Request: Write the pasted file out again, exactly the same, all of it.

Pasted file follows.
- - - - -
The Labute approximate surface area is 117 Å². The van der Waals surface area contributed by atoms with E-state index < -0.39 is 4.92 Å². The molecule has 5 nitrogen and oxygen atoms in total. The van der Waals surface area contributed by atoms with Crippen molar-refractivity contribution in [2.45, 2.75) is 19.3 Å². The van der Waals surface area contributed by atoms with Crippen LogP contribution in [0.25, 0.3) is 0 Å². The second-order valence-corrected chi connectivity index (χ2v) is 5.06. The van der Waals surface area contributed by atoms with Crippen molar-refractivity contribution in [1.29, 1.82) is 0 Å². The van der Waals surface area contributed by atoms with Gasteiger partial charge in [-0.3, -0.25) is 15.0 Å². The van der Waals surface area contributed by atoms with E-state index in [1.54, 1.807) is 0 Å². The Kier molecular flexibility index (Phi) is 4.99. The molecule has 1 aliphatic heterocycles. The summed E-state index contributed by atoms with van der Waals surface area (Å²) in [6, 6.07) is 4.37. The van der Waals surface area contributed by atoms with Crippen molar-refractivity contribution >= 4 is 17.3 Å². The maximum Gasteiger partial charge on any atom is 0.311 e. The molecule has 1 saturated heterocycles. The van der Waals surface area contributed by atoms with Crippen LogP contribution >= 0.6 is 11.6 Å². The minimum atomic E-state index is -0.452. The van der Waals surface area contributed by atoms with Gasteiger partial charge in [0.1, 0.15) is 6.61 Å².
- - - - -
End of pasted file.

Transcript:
The Labute approximate surface area is 117 Å². The van der Waals surface area contributed by atoms with E-state index < -0.39 is 4.92 Å². The molecule has 5 nitrogen and oxygen atoms in total. The van der Waals surface area contributed by atoms with Crippen molar-refractivity contribution in [2.45, 2.75) is 19.3 Å². The van der Waals surface area contributed by atoms with Crippen LogP contribution in [0.25, 0.3) is 0 Å². The second-order valence-corrected chi connectivity index (χ2v) is 5.06. The van der Waals surface area contributed by atoms with Crippen molar-refractivity contribution in [1.29, 1.82) is 0 Å². The van der Waals surface area contributed by atoms with Gasteiger partial charge in [-0.3, -0.25) is 15.0 Å². The van der Waals surface area contributed by atoms with E-state index in [1.54, 1.807) is 0 Å². The Kier molecular flexibility index (Phi) is 4.99. The molecule has 1 aliphatic heterocycles. The summed E-state index contributed by atoms with van der Waals surface area (Å²) in [6, 6.07) is 4.37. The van der Waals surface area contributed by atoms with Crippen molar-refractivity contribution >= 4 is 17.3 Å². The maximum Gasteiger partial charge on any atom is 0.311 e. The molecule has 1 saturated heterocycles. The van der Waals surface area contributed by atoms with Crippen LogP contribution >= 0.6 is 11.6 Å². The minimum atomic E-state index is -0.452. The van der Waals surface area contributed by atoms with Gasteiger partial charge in [0.1, 0.15) is 6.61 Å².